Taylor Swift’s ‘folklore’ diverges from singer’s past style and creates a timeless feeling

Taylor Swift's 'folklore' diverges from singer's past style and creates a timeless feeling


On July 23, singer/songwriter Taylor Swift took to social media platforms with an unexpected announcement: she planned to release a surprise album, titled, “folklore” on July 24 at midnight. This came as a shock to fans, particularly considering  Swift’s thoroughly coordinated and meticulous approach to releasing new music, often involving months of hints and teasers.

The album, containing 16 tracks, is a divergence from the typical sound of her past albums, classified as alternative, rather than pop. However, Swift is no stranger to a genre change. After the release of four successful country albums, she moved on to pop, and now has seemingly chosen alternative as her latest conquest.

No matter the genre, one key feature of her songs has always stood out to the artist and fans alike; her lyrics, which have remained poignant and  nostalgic throughout her eight album discography. On “folklore”, her lyrical prowess is on full display, touching on a diverse range of topics, from heartbreak with songs such as “cardigan” and “illicit affairs,” to sexism with the dark and brooding “mad woman,” and the current Covid- 19 pandemic, addressed in the ethereal “epiphany.”

The album is a departure from tradition for Swift, who is known for her detailed lyrics about the events unfolding in her life, as the majority of the tracks are written from abundant different perspectives. In an Instagram post she said, “I found myself not only writing my own stories, but also writing about or from the perspective of people I’ve never met, people I’ve known, or those I wish I hadn’t.”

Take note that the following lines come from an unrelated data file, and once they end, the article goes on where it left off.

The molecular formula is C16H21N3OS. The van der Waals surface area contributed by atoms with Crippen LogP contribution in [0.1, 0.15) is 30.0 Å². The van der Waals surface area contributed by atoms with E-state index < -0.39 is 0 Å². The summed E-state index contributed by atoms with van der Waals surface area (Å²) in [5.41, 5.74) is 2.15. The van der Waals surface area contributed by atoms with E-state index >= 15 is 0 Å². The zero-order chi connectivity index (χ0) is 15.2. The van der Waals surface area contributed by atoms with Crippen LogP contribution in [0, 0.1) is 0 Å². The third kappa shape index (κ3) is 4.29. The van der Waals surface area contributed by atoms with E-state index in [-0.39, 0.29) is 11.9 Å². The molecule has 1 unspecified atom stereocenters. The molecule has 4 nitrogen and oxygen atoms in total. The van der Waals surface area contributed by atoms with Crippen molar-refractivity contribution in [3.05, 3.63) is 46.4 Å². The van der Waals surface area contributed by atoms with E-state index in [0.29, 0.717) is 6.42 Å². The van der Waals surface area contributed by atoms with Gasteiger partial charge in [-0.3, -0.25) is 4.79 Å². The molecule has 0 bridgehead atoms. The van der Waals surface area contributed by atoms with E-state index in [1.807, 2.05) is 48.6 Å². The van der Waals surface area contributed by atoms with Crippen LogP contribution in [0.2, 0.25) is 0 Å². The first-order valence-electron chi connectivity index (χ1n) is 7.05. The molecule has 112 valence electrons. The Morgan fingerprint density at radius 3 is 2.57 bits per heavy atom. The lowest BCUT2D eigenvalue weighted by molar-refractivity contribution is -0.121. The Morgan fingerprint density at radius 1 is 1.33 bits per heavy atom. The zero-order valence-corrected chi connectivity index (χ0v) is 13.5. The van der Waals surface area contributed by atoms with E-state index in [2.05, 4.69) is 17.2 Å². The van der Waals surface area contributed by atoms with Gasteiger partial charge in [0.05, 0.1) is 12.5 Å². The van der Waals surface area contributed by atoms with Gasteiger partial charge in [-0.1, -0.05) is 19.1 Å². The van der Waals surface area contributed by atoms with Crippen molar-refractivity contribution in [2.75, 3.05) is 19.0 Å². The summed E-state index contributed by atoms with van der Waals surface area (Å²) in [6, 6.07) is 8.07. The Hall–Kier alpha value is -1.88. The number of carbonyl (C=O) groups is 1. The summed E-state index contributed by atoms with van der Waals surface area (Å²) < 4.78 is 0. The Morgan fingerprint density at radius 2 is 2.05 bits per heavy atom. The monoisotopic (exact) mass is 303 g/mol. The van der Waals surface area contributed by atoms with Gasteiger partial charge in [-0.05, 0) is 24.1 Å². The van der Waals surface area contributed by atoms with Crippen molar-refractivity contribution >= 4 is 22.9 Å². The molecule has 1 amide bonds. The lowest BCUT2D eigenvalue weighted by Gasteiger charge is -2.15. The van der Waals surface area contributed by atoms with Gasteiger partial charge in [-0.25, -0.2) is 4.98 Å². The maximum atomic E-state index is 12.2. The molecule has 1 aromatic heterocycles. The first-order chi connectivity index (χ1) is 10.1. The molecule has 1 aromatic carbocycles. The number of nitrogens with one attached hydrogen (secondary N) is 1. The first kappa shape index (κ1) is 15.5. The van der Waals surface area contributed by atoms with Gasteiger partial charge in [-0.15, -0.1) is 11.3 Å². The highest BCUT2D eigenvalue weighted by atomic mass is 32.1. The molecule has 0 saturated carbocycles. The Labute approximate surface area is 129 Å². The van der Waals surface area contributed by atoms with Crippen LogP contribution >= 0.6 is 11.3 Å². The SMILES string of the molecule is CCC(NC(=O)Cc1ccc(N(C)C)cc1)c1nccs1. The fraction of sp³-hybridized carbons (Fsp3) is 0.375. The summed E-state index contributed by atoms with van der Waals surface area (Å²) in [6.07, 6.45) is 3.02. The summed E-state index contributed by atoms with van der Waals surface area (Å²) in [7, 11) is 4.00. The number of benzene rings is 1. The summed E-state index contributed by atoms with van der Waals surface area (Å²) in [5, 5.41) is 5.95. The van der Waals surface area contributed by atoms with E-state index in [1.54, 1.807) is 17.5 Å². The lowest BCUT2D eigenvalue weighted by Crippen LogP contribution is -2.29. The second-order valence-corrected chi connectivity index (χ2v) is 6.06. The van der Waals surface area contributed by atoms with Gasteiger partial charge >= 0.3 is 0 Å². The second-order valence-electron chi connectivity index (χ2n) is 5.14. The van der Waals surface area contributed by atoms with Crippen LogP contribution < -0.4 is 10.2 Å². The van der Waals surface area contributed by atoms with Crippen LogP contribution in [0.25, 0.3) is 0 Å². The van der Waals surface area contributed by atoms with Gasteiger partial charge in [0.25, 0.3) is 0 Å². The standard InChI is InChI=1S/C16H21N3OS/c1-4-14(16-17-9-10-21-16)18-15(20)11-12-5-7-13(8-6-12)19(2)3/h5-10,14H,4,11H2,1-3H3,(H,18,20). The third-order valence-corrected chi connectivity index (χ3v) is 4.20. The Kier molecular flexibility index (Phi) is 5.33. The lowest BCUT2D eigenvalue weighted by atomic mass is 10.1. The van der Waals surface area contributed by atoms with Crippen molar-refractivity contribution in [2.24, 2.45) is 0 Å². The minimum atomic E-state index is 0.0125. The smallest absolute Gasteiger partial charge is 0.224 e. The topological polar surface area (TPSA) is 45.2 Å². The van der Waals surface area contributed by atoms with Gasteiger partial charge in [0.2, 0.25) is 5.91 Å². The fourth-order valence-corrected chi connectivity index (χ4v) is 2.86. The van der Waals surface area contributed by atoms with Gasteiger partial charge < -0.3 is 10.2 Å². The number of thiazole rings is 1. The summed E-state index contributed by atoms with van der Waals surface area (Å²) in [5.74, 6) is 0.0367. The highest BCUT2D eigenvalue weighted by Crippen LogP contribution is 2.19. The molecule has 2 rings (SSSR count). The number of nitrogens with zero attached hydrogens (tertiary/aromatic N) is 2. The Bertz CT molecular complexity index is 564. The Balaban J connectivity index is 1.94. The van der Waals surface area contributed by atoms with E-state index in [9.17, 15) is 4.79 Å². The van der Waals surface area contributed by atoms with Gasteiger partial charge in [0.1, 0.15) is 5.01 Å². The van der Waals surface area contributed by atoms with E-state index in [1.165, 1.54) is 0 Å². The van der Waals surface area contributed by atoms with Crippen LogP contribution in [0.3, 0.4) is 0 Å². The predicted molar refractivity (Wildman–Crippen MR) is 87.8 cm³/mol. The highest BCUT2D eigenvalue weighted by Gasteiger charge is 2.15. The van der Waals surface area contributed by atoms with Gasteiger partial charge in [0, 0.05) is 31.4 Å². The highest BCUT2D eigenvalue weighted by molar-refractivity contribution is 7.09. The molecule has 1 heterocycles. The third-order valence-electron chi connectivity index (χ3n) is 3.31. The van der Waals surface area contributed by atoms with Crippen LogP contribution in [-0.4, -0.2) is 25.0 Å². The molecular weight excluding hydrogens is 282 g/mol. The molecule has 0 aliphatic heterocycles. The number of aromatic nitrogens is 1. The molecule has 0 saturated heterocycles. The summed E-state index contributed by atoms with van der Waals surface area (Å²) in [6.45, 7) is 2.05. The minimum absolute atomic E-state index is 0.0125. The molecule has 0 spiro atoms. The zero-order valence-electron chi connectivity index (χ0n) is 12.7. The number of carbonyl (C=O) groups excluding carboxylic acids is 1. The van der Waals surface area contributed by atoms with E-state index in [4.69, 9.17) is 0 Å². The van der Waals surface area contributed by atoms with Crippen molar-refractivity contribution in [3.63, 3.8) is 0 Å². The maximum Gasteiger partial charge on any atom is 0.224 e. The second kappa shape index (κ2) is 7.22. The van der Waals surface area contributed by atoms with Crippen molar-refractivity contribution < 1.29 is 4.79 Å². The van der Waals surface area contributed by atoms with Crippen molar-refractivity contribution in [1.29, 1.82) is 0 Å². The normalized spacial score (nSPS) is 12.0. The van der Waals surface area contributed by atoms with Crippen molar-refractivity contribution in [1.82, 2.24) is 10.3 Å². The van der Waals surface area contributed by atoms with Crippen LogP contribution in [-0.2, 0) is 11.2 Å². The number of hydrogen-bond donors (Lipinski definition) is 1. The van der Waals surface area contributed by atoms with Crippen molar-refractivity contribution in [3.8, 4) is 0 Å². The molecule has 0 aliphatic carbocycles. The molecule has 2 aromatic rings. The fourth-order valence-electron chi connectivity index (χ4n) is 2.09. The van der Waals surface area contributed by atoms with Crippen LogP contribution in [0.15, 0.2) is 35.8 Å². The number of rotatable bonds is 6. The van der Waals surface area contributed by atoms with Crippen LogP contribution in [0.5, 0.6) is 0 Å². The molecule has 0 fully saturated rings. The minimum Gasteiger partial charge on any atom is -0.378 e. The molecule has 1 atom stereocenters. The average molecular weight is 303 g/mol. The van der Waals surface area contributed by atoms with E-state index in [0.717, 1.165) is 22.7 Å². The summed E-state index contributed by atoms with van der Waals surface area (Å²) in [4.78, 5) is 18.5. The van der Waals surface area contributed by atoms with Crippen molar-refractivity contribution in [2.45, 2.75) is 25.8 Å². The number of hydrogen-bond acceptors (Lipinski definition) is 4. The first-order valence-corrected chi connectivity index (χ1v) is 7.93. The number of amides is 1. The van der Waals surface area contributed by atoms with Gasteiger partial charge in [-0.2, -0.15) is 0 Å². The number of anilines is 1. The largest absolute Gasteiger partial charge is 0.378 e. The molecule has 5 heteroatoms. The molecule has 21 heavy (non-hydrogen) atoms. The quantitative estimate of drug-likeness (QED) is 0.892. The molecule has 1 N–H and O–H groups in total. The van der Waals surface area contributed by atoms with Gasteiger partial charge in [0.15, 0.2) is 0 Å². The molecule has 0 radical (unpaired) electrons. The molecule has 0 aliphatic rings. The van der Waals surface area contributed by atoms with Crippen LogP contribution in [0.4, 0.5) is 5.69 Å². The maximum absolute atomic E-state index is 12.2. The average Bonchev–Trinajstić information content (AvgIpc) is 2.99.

“Folklore” has had massive success so far, sitting at number one on the Billboard 200 Chart for the past five weeks; it now ties for the album that has spent the most time at the top of the charts in 2020 with Lil Baby’s My Turn. Swift has earned the title of the first artist in United States history to have seven albums sell over 500, 000 copies in their first week of release, and is the only woman to have seven albums debut at number one.

The album’s lead single, “cardigan” also took the number one spot, making Taylor Swift the first artist in history to debut at number one on both the singles and album chart in the same week.

It has been nearly 14 years since the commencement of her illustrious career, yet Swift continues to create record- breaking albums with remarkable alacrity. Perhaps the line that best represents the album comes in the nostalgia- touched “seven,” in which she croons, “…passed down like folk songs, the love lasts so long.”

This line is “folklore” at its core; a collection of stories, some based on personal experience, some imaginary with a hint of reality sprinkled in, created to be passed down for generations. As a result, these sixteen tracks evoke a timeless feeling, drenched in the past while pertaining to the issues of the modern world, with the common theme of love tying them all together to create “folklore.”